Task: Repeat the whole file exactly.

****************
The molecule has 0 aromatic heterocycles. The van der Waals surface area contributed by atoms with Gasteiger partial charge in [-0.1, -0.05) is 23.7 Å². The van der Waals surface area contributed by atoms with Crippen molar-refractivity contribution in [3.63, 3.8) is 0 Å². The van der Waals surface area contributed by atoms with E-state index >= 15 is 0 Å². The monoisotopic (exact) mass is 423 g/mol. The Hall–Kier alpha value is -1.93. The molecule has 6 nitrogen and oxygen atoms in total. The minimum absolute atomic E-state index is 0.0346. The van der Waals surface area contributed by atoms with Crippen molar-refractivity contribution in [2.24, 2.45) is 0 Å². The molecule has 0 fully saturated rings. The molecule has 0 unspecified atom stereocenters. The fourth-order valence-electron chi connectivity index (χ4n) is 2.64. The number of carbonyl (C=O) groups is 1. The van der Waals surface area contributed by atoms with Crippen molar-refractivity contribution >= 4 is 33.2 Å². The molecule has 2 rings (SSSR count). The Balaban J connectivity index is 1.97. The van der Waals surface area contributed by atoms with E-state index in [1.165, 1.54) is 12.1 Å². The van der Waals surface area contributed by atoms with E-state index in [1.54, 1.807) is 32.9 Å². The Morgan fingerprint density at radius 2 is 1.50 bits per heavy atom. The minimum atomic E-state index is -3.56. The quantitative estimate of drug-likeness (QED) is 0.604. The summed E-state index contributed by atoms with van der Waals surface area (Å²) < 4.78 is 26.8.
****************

The molecule has 0 aromatic heterocycles. The van der Waals surface area contributed by atoms with Gasteiger partial charge in [-0.1, -0.05) is 23.7 Å². The van der Waals surface area contributed by atoms with Crippen molar-refractivity contribution in [3.63, 3.8) is 0 Å². The van der Waals surface area contributed by atoms with E-state index >= 15 is 0 Å². The monoisotopic (exact) mass is 423 g/mol. The Hall–Kier alpha value is -1.93. The molecule has 6 nitrogen and oxygen atoms in total. The minimum absolute atomic E-state index is 0.0346. The van der Waals surface area contributed by atoms with Crippen molar-refractivity contribution in [2.24, 2.45) is 0 Å². The molecule has 0 fully saturated rings. The molecule has 0 unspecified atom stereocenters. The fourth-order valence-electron chi connectivity index (χ4n) is 2.64. The number of carbonyl (C=O) groups is 1. The van der Waals surface area contributed by atoms with Crippen molar-refractivity contribution >= 4 is 33.2 Å². The molecule has 2 rings (SSSR count). The Balaban J connectivity index is 1.97. The van der Waals surface area contributed by atoms with E-state index in [1.165, 1.54) is 12.1 Å². The van der Waals surface area contributed by atoms with E-state index in [1.54, 1.807) is 32.9 Å². The Morgan fingerprint density at radius 2 is 1.50 bits per heavy atom. The minimum atomic E-state index is -3.56. The quantitative estimate of drug-likeness (QED) is 0.604. The summed E-state index contributed by atoms with van der Waals surface area (Å²) < 4.78 is 26.8.